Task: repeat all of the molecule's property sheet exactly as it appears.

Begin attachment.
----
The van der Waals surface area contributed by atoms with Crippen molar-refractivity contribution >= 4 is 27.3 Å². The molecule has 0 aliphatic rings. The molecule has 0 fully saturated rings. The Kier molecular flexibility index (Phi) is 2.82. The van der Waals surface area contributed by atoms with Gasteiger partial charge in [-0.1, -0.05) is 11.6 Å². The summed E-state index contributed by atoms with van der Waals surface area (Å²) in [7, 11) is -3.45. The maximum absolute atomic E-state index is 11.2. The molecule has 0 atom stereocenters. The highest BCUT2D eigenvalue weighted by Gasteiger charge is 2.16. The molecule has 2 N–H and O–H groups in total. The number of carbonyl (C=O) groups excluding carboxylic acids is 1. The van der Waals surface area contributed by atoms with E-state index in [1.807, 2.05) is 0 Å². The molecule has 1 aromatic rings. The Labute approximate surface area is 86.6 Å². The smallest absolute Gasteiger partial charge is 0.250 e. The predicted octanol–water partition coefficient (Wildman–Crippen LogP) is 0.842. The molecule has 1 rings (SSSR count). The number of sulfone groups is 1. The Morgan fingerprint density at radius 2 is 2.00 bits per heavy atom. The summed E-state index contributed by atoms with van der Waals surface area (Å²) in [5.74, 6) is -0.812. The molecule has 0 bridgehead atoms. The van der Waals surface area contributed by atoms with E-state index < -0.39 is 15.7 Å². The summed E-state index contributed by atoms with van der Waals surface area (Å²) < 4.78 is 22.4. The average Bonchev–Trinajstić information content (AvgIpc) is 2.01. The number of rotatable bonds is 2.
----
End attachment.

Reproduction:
The van der Waals surface area contributed by atoms with Crippen molar-refractivity contribution >= 4 is 27.3 Å². The molecule has 0 aliphatic rings. The molecule has 0 fully saturated rings. The Kier molecular flexibility index (Phi) is 2.82. The van der Waals surface area contributed by atoms with Gasteiger partial charge in [-0.1, -0.05) is 11.6 Å². The summed E-state index contributed by atoms with van der Waals surface area (Å²) in [7, 11) is -3.45. The maximum absolute atomic E-state index is 11.2. The molecule has 0 atom stereocenters. The highest BCUT2D eigenvalue weighted by Gasteiger charge is 2.16. The molecule has 2 N–H and O–H groups in total. The number of carbonyl (C=O) groups excluding carboxylic acids is 1. The van der Waals surface area contributed by atoms with E-state index in [1.807, 2.05) is 0 Å². The molecule has 1 aromatic rings. The Labute approximate surface area is 86.6 Å². The smallest absolute Gasteiger partial charge is 0.250 e. The predicted octanol–water partition coefficient (Wildman–Crippen LogP) is 0.842. The molecule has 1 rings (SSSR count). The number of sulfone groups is 1. The Morgan fingerprint density at radius 2 is 2.00 bits per heavy atom. The summed E-state index contributed by atoms with van der Waals surface area (Å²) in [5.74, 6) is -0.812. The molecule has 0 bridgehead atoms. The van der Waals surface area contributed by atoms with E-state index < -0.39 is 15.7 Å². The summed E-state index contributed by atoms with van der Waals surface area (Å²) < 4.78 is 22.4. The average Bonchev–Trinajstić information content (AvgIpc) is 2.01. The number of rotatable bonds is 2.